In order to meet a challenge she had given herself—to shoot, edit, and show a mini-movie within one day—Dr. Isadora shot video of women dancing and playing “parachute” in the WomenCircles Red Tent (the latter activity inspired by Big Winters, WomenCircles staff member and co-founder of Circle of Women International, who told the group how much fun it had been in Vermont) and then spent the afternoon editing the footage. She described the final product, which she showed that evening at the talent show, as “pretty” and “joyous.” She also announced during the show that she would create a custom-made card in under seven minutes for one of the audience members; the songs “Everyday Goddess” by Celia and “I’ve Had the Time of My Life” (from the famous movie “Dirty Dancing”) kept time while women danced around Dr. Isadora and her art supplies. The finished product went to Marie Summerwood, but Dr. Isadora promised to send cards to the rest of the women after camp.

Red Tent TV launch party (Sept 5 & 6, 2014) with 35 events worldwide and more than 6,000 people participating! For more info visit: www.redtent.tv

Late August saw two more premieres of Things We Don’t Talk About (Colombia and the La Coruna region of Spain), while the beginning of September saw the launch of Red Tent TV. This free weekly online TV show features never-before-seen footage from the movie plus ideas from Dr. Isadora for things to do in a Red Tent. The global launch party took place within a jam-packed 48 hours on September 5 and 6. The statistics are mind-blowing:

During these 2 days, when the movie was available online for free, 6669 people from 42 countries watched it. Free screening licenses were also available during this time, and 35 public screenings took place in 10 countries, including 2 country premieres (New Zealand and Italy) and 4 state/city premieres (Madrid, Spain; Montreal, Canada; Manitoba, Canada; and Kansas, USA). Dr. Isadora participated in 35 15-minute Skype Q + A sessions, one for each screening, plus 3 live teleseminars that lasted for 30 minutes each (one solo; one with ALisa Starkweather, founder of the Red Tent movement; and one with DeAnna L’am, founder of Red Tents in Every Neighborhood). (That’s 38 Q + A sessions in 48 hours!)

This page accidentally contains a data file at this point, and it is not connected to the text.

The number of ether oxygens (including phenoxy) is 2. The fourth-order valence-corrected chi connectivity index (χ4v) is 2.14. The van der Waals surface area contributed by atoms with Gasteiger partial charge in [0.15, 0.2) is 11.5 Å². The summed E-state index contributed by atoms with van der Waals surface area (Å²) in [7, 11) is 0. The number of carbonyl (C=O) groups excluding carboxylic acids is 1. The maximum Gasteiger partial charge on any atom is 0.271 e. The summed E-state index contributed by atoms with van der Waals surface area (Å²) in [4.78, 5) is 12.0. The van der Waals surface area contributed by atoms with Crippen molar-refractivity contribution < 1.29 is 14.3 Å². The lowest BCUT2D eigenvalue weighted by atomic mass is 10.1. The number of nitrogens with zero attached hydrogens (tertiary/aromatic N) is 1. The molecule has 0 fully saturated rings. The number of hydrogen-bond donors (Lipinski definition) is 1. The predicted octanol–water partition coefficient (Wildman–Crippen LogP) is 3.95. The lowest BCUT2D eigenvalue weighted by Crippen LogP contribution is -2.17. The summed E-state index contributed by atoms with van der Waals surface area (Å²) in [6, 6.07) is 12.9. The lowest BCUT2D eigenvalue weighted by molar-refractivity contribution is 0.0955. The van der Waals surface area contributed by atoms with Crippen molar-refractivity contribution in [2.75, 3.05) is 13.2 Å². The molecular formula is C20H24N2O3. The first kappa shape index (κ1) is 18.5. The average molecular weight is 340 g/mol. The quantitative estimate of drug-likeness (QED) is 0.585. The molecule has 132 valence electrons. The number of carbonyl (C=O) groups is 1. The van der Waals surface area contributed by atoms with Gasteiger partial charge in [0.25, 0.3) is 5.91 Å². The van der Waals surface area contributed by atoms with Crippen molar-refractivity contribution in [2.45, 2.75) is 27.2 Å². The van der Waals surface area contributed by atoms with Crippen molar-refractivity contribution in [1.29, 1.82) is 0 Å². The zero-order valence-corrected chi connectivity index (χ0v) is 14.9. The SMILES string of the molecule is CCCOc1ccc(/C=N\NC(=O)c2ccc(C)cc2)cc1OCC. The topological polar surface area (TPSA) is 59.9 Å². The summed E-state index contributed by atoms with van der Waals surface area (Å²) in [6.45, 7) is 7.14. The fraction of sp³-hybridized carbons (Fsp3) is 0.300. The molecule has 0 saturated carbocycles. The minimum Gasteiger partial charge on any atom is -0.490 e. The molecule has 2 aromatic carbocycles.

50 episodes of Red Tent TV were available for these 48 hours, and 2779 people watched them. And, a live global Red Tent took place within a private Facebook group, in which 658 people generated 23,976 comments and likes. Dr. Isadora posted a new question every 15 minutes, in addition to the Red Tent TV episodes, and she moderated the whole thing for the entire 48 hours!

 

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After this clear success (and getting some sleep), Dr. Isadora attended a September 19th Red Tent movie screening in Lucknow, Ontario, which marked her third time attending a screening in Canada. This one was hosted by the Grassroots Rural Retreat, a 100-acre family-owned farm near Lake Huron. Vicky and Roger, the current owners, raise cattle and horses as well as run a spa, a bed and breakfast, a retreat center, a hair salon, and a yoga studio on their land. When a Red Tent began meeting there less than a year ago, Linda, another staff member, became its facilitator. The women who attend display real dedication; since Lucknow is a small town in the middle of Amish/Mennonite country, many drive over an hour to get there each month.

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A three-hour Red Tent preceded the screening. It was relaxed and spontaneous, with small groups of women engaging in different activities, including henna body painting and conversations about past lives. Towards the end, the entire group watched the new 2015 video from One Billion Rising, the worldwide campaign to end violence against women. Together, the women learned and practiced the dance to “Break the Chain,” which has become the anthem of the campaign. Dr. Isadora noted that this video is a huge inspiration to her; it motivates her to be a better filmmaker and to continue her work with women.

After two years, the message and heart of the Red Tent movie is still going strong. May the inspiration continue!

 

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Filed under "things we don't talk about", From the filmmaker, Isadora Gabrielle Leidenfrost, Jayleigh Lewis, red tent, red tent film, red tent movie, Red Tent TV